Happily, the former proves to be the case here. Miller pitches this revival so perfectly, with so much charm and intelligence and lightness of touch, that resistance is pretty much futile, whether you’re seeing the show for the first or the second time.  

Rattigan’s play takes place on the west coast of France, where a group of young Englishmen have gathered for the summer to study French for the Diplomatic exam at Monsieur Maingot’s “cram school”. Cross-cultural and (especially) linguistic misunderstandings come to the fore, but, mostly,  the play (which was Rattigan’s first hit) is all about the romantic complications that the protagonists find themselves embroiled in, involving the arch-temptress Diana and Maingot’s daughter Jacqueline.

"Is there something more to this than a mere frolic?" wonders Dan Rebellato in his programme essay. Well, compared to the bruising and cathartic likes of The Deep Blue Sea  (currently at the National Theatre in Carrie Cracknell’s fine production), the answer has to be: "No." Yet, watching French Without Tears again, the beauty of its construction becomes even more apparent, as does the surprising amount of nuance that Rattigan brings to his characterisation of the protagonists which, while sharp and wry, never resorts to mean-spirited mockery, and gives the actors plenty of opportunity to go beyond caricature.

The two cast members reprising their roles – David Whitworth as Prof Maingot and Joe Eyre as Kit – both excel again, with Eyre, in particular, skilfully underplaying (even when dressed in one of the year’s most outrageous costumes) to make Kit’s love-sickness and jealousy both funnier and more relatable than I'd remembered it. The new cast members feel equally at home, too, with Tim Delap expertly incarnating a British naval "type" in Commander Rogers: uptight and awkward yet good-hearted and surprisingly perceptive.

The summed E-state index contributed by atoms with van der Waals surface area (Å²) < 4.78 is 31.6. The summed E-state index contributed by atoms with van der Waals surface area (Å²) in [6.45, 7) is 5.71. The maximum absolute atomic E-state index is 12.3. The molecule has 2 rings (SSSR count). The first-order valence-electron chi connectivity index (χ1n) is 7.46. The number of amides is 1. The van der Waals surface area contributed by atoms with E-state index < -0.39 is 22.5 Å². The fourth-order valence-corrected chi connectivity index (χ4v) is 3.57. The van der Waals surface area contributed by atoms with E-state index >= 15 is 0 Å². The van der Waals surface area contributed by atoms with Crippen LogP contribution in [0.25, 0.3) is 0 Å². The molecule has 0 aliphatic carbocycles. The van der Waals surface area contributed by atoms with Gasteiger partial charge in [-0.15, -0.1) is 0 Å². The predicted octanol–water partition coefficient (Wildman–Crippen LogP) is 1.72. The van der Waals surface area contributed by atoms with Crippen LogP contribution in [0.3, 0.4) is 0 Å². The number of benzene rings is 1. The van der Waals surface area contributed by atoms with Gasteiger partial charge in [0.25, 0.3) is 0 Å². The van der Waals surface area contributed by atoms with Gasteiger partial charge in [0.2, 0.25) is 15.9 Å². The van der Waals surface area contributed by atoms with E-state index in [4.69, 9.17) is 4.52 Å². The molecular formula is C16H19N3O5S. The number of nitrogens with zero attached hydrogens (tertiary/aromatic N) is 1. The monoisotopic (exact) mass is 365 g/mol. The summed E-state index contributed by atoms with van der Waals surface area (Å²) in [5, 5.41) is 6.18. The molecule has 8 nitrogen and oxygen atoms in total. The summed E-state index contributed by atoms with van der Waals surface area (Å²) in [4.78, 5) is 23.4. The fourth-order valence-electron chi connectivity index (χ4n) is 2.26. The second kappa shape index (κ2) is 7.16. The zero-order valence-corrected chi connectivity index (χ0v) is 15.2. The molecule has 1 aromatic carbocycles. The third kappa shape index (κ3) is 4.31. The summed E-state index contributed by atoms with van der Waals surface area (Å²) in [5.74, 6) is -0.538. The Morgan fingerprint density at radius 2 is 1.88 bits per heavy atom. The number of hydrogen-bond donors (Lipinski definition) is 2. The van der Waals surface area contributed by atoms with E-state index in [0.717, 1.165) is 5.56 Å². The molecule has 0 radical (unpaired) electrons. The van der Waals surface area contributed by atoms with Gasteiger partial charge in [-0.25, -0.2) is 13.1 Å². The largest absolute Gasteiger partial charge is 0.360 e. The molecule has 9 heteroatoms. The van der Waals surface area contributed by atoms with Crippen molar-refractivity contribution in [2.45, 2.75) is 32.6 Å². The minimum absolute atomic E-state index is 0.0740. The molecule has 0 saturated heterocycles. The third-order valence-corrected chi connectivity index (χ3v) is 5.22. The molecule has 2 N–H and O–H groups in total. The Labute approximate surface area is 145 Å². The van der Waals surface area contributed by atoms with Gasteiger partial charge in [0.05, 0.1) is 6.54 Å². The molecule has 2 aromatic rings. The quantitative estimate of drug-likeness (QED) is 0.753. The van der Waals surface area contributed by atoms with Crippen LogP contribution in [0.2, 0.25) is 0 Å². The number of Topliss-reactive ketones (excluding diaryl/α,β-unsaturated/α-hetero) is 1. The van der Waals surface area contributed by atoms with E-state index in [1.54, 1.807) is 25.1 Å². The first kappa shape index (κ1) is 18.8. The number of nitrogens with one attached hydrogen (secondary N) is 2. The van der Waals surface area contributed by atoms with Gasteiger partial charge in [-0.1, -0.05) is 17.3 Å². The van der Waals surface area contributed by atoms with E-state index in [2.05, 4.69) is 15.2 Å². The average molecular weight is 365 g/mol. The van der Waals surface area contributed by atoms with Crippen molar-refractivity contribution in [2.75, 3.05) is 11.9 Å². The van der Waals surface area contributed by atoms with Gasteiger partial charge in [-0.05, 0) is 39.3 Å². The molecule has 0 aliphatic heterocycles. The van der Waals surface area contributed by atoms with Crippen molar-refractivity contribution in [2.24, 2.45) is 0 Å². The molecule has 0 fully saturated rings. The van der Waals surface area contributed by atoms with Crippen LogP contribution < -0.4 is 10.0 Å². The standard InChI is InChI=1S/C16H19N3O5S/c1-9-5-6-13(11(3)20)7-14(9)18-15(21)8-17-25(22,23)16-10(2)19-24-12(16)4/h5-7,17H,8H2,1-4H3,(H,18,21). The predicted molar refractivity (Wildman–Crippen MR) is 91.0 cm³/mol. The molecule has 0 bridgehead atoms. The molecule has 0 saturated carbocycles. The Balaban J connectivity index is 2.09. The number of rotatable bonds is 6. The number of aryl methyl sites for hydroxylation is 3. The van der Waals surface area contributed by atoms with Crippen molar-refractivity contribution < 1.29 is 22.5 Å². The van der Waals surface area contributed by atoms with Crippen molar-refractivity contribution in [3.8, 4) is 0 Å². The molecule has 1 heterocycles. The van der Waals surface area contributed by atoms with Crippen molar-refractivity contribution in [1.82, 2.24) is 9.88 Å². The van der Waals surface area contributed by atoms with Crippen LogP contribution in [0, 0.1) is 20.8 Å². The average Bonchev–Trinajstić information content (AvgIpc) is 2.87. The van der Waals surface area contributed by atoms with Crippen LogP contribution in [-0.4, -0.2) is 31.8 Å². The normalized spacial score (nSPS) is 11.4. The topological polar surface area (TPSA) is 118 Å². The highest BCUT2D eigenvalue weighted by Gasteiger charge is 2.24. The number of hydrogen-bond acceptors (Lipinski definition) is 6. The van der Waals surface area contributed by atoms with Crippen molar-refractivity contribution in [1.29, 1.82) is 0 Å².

Alex Large makes the uncomplicated Brian (as keen on "tarts" as he is rubbish at French) entirely adorable. Beatriz Romilly invests Jacqueline with sweetness and shrewdness, articulating at least part of the play's perspective when she describes men as "blundering fools". Florence Roberts renders the cooing seductress Diana a more overt manipulator than Genevieve Gaunt did last year, but also clearly makes us understand the motivations of a character  who believes that her only gift is to make men fall in love with her. As the smug observer Alan, Ziggy Heath comes into his own when the character gets knocked off balance by a surprise declaration from Diana.

With a fine design by Simon Daw, and lovely music by David Shrubsole, Miller’s production is perfectly paced and pitched, reaching its comic apex in a wonderful post-revels scene between Rogers, Brian and Kit. Hilarious, loveable, and the ultimate cure for Brexit blues, it’s still hard to imagine seeing Rattigan’s play served better than this.

French Without Tears is booking at the Orange Tree until 30 July. It tours with English Touring Theatre from September to November. Details here

Friday, 17 June 2016

Theatre Review: Richard III (Almeida)

Hamlet may remain the prized part for the younger Shakespearean actor, and King Lear the Holy Grail for the older, but, for those aged in between, there’s no denying that Richard III still retains a strong attraction, as evidenced by the high-profile names – including Kevin Spacey and Benedict Cumberbatch – who’ve taken on the role in recent years.

Shakespeare’s characterisation of the monarch as a charismatic villain, merrily murdering his way towards the throne, may send certain historians into a fit, but the role clearly remains as appealing to actors as the play itself does to audiences. The attraction lies in part, perhaps, in the way that Shakespeare makes Richard himself a performer, counterfeiting and pretending, and, at one point, essentially coaching his co-conspirator Buckingham in effective acting technique.